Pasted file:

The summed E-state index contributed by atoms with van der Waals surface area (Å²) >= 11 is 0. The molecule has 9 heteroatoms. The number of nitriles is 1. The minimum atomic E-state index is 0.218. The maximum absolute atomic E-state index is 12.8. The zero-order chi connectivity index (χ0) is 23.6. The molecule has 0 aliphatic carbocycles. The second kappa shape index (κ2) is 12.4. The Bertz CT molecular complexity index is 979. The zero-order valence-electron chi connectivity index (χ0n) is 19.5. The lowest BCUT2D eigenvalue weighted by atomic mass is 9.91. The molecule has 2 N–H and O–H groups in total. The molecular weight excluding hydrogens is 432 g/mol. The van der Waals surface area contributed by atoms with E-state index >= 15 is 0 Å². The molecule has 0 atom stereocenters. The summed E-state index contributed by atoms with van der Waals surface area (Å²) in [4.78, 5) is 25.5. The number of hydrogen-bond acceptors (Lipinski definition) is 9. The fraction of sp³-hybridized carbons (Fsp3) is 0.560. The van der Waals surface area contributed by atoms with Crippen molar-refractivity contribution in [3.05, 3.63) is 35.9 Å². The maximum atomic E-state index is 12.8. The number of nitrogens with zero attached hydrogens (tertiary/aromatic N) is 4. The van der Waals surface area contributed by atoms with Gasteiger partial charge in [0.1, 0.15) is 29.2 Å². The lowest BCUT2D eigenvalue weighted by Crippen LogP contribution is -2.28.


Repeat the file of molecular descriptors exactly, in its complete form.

The summed E-state index contributed by atoms with van der Waals surface area (Å²) >= 11 is 0. The molecule has 9 heteroatoms. The number of nitriles is 1. The minimum atomic E-state index is 0.218. The maximum absolute atomic E-state index is 12.8. The zero-order chi connectivity index (χ0) is 23.6. The molecule has 0 aliphatic carbocycles. The second kappa shape index (κ2) is 12.4. The Bertz CT molecular complexity index is 979. The zero-order valence-electron chi connectivity index (χ0n) is 19.5. The lowest BCUT2D eigenvalue weighted by atomic mass is 9.91. The molecule has 2 N–H and O–H groups in total. The molecular weight excluding hydrogens is 432 g/mol. The van der Waals surface area contributed by atoms with E-state index >= 15 is 0 Å². The molecule has 0 atom stereocenters. The summed E-state index contributed by atoms with van der Waals surface area (Å²) in [4.78, 5) is 25.5. The number of hydrogen-bond acceptors (Lipinski definition) is 9. The fraction of sp³-hybridized carbons (Fsp3) is 0.560. The van der Waals surface area contributed by atoms with Crippen molar-refractivity contribution in [3.05, 3.63) is 35.9 Å². The maximum atomic E-state index is 12.8. The number of nitrogens with zero attached hydrogens (tertiary/aromatic N) is 4. The van der Waals surface area contributed by atoms with Gasteiger partial charge in [0.1, 0.15) is 29.2 Å². The lowest BCUT2D eigenvalue weighted by Crippen LogP contribution is -2.28.